Saturday, October 12, 2013

Dynamite Stories: Episode 2: Don't Try This at Home

When I was a kid on Paw Paw Avenue in Watervliet, we had an old red shed out back full of tools and junk and one wooden box mysterious to us boys. It turned out that it was a box partially full of old sticks of dynamite. Now dynamite is actually sawdust-like "fuller's earth" or diatomaceous earth soaked in nitroglycerin and wrapped in a kind of wax paper. When it gets old and sits around too long it leaks some of the nitroglycerin. That was the case with this old box. The wood of the bottom and lower sides of the box were soaked with nitroglycerin.

As you can imagine, this creates a tricky situation safety-wise. How do you get rid of old dynamite in a nitro-stained wooden box? You sure don't haul it to the town dump.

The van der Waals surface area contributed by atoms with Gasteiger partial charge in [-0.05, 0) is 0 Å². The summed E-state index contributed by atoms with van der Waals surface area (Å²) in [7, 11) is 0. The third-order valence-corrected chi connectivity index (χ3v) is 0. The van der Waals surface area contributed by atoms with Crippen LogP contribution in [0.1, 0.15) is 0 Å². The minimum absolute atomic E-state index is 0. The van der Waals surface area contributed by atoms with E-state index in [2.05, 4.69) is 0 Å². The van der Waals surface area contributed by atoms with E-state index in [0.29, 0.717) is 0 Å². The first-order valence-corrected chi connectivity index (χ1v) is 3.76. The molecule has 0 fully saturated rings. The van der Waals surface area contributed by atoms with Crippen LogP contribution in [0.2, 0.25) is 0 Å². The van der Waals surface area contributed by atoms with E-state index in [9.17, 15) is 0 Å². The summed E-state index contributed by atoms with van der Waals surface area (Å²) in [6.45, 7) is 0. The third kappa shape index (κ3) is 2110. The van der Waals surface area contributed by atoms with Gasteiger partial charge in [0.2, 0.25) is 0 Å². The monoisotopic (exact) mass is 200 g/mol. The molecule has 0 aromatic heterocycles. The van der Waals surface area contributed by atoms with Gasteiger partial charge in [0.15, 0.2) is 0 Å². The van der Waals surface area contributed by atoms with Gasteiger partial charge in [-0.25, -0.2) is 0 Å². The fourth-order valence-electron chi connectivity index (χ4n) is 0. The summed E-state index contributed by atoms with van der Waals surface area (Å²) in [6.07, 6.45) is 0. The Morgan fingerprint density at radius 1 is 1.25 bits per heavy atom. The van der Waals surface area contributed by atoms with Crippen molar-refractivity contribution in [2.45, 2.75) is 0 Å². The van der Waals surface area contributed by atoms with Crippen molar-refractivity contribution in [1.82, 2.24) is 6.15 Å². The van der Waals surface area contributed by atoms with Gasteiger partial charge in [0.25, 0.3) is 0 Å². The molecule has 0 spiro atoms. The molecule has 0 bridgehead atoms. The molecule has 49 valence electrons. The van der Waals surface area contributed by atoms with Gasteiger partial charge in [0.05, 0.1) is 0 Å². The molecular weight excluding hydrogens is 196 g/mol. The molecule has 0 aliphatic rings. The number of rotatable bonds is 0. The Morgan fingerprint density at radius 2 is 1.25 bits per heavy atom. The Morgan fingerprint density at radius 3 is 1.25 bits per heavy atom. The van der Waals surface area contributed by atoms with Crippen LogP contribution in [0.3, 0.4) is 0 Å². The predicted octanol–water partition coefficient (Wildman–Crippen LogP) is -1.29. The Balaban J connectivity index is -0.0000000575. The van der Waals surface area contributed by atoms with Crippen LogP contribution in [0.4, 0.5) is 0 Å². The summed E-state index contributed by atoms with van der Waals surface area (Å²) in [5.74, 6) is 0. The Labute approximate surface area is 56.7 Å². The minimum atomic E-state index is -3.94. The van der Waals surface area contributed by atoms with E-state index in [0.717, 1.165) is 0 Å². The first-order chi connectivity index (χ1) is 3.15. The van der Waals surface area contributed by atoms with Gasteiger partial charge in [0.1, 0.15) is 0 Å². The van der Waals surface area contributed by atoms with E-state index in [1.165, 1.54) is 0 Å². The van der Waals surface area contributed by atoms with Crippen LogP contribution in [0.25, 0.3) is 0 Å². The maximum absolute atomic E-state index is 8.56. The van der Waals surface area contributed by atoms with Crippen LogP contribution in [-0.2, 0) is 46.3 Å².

Our solution was for Dick and I to gingerly lift the box and carry it down to the woods in the river-bottom behind the house. Then Dick got his .22/250 varmint rifle with the telescopic sight, assumed the prone firing position on top of the hill, aimed at the box, and fired.

The result was tremendous blast that reverberated up and down the Paw Paw River Valley, and, as we later learned, scared the hell out of the people in the house nearest across the river. 

Obviously, we didn't publicize the incident.

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